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Exhibition

Take 5
Sylvie Roussel-Janssens
Elizabeth Roy

Public Art: Concept to Courtyard

February 15 - March 17, 2001

Elizabeth Roy
My work has branched in two directions, an involvement in making public artwork and my ongoing studio practice.

SPAN, my most recent public artwork was commissioned by the City of Richmond for the City Hall. The five free-standing sculptural elements are fabricated from laser cut stainless steel and corten steel. There are two distinct elements: the Bridge and the Apertures. The references in the Bridge’s structures include weather, water, plants, architectural structures, relief maps, and routes yet to be taken. The Apertures are viewing devices; places to locate one’s self to view the City Hall. As the title suggests, SPAN is about bringing us together and bridging, linking small intimate details with the magnitude of geography.

My current studio work, Predicamentia, is concerned with developing images of domestic comfort and collapsing them onto the contemporary realism of urban life. The observer is challenged to consider several characterizations of home against the forceful and insinuating predicaments of life. The work also attempts to use decoration as a way of identifying personality. Individuals use ornament and pattern to create and reinforce the nuances of their identity. Personalizing one’s space enhances a perceived claim to status in society. It is a means of acquiring ownership, whether it is done aesthetically or obsessively.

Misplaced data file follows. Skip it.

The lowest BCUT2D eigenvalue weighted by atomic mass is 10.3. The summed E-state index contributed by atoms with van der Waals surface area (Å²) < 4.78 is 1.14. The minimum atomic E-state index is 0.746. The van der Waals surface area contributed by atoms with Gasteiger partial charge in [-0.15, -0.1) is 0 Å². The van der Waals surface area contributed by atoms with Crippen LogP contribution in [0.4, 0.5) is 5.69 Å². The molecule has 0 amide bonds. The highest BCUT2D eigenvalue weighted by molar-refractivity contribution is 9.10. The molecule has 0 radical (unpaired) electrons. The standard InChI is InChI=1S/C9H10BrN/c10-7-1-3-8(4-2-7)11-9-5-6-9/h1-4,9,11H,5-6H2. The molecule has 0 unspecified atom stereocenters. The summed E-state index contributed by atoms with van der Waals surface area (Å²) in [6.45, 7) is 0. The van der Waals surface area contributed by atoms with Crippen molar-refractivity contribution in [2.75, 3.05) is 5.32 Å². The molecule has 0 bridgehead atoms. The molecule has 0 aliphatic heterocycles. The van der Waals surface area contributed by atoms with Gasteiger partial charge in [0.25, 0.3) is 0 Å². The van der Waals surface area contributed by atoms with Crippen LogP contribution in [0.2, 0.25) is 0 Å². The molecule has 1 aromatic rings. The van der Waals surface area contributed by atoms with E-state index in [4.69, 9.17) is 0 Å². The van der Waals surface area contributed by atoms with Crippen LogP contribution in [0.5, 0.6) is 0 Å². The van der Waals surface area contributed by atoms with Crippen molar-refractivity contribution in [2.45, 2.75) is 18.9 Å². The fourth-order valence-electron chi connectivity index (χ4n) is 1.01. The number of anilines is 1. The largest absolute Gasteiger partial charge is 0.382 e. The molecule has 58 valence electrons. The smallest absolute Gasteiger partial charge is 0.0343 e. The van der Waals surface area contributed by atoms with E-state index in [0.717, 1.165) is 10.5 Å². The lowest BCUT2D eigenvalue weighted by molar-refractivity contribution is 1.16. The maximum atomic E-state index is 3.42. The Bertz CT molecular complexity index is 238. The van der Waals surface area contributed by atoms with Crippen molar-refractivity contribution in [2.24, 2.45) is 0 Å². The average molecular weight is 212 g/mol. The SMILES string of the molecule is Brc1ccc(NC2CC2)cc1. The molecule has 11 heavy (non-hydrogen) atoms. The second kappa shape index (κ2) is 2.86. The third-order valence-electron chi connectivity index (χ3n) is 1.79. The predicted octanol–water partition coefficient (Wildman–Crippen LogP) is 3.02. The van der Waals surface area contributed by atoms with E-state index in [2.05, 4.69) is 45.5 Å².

In my artwork, the familiar evolves into something to be read anew.

Sylvie Roussel-Janssesns, The Wind Project
I live in a part of the Fraser Valley where the wind blows constantly. It has a direct impact on my work. Fabric, photographs on acetate, glass and laser disc fragments came to life in a form that I call wind lanterns. I also looked at the poetic value of the wind. I saw the wind, an exterior movement, as a symbol for an interior one: the essential life force that I choose to call motivation. I looked at the representation of wind in ancient cultures and saw similarities between the characters of the wind gods of the north, south, east and west in different cultures.

Family is also a reference point. Four of eight wind lanterns are placed at the main cardinal points and four generations of women in my family are associated with the geographical positions. The circle represents the strong support of family and friends that exists in my life. My grandmother was born in the south of France in 1912 and represents the south. My mother born in rural Quebec in 1937, represents the north. I was born in 1960 in Montreal and represent the east. My daughter was born in BC and represents the west. The different generations are like beacons that help me to see myself in time and space.

Take 5 
…my intention is not evil, it’s to beautify.

I define vandalism as a blatant disregard for public or private property. But no harm’s being done, as long as you’re motivated not by anger, but by creativity.

Graffiti art demands that you do your art in a public space and that you be creative with that space.

(Take 5 is quoted from Saturday Night, March, 2000)

Hours

Sunday Closed
Monday Closed
Tuesday Closed
Wednesday 11 AM – 4:00 PM
Thursday 11 AM – 4:00 PM
Friday 11 AM – 4:00 PM
Saturday 11 AM – 4:00 PM

We have limited hours due to COVID19.  More info.
Closed on statutory holidays.

Current Exhibitions

Admission

By donation

Location

Richmond Cultural Centre
7700 Minoru Gate
Richmond, BC  V6Y 1R8
Canada Line Station: Richmond-Brighouse

604-247-8363
gallery@richmond.ca

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